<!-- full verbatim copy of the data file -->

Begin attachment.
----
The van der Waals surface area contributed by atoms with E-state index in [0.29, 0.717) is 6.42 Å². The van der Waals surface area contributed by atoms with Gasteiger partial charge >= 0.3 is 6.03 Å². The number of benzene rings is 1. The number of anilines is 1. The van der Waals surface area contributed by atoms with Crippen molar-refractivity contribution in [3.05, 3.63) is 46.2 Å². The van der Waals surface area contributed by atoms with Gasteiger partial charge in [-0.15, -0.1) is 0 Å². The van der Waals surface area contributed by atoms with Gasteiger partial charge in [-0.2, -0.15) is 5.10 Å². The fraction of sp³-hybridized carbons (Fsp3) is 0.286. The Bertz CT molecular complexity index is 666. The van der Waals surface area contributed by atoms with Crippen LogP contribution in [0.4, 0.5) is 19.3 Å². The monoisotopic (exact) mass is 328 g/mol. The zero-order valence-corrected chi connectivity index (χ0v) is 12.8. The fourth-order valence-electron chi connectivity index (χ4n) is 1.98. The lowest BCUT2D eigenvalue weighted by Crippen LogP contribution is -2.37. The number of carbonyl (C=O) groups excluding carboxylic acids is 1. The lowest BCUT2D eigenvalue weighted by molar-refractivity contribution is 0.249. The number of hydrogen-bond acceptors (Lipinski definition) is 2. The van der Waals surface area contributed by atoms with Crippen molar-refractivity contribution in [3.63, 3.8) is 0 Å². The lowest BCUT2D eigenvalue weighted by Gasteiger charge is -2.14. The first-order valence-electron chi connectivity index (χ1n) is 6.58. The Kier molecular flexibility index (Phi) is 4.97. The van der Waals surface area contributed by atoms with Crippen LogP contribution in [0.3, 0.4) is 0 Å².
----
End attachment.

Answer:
The van der Waals surface area contributed by atoms with E-state index in [0.29, 0.717) is 6.42 Å². The van der Waals surface area contributed by atoms with Gasteiger partial charge >= 0.3 is 6.03 Å². The number of benzene rings is 1. The number of anilines is 1. The van der Waals surface area contributed by atoms with Crippen molar-refractivity contribution in [3.05, 3.63) is 46.2 Å². The van der Waals surface area contributed by atoms with Gasteiger partial charge in [-0.15, -0.1) is 0 Å². The van der Waals surface area contributed by atoms with Gasteiger partial charge in [-0.2, -0.15) is 5.10 Å². The fraction of sp³-hybridized carbons (Fsp3) is 0.286. The Bertz CT molecular complexity index is 666. The van der Waals surface area contributed by atoms with Crippen LogP contribution in [0.4, 0.5) is 19.3 Å². The monoisotopic (exact) mass is 328 g/mol. The zero-order valence-corrected chi connectivity index (χ0v) is 12.8. The fourth-order valence-electron chi connectivity index (χ4n) is 1.98. The lowest BCUT2D eigenvalue weighted by Crippen LogP contribution is -2.37. The number of carbonyl (C=O) groups excluding carboxylic acids is 1. The lowest BCUT2D eigenvalue weighted by molar-refractivity contribution is 0.249. The number of hydrogen-bond acceptors (Lipinski definition) is 2. The van der Waals surface area contributed by atoms with Crippen molar-refractivity contribution in [3.63, 3.8) is 0 Å². The lowest BCUT2D eigenvalue weighted by Gasteiger charge is -2.14. The first-order valence-electron chi connectivity index (χ1n) is 6.58. The Kier molecular flexibility index (Phi) is 4.97. The van der Waals surface area contributed by atoms with Crippen LogP contribution in [0.3, 0.4) is 0 Å².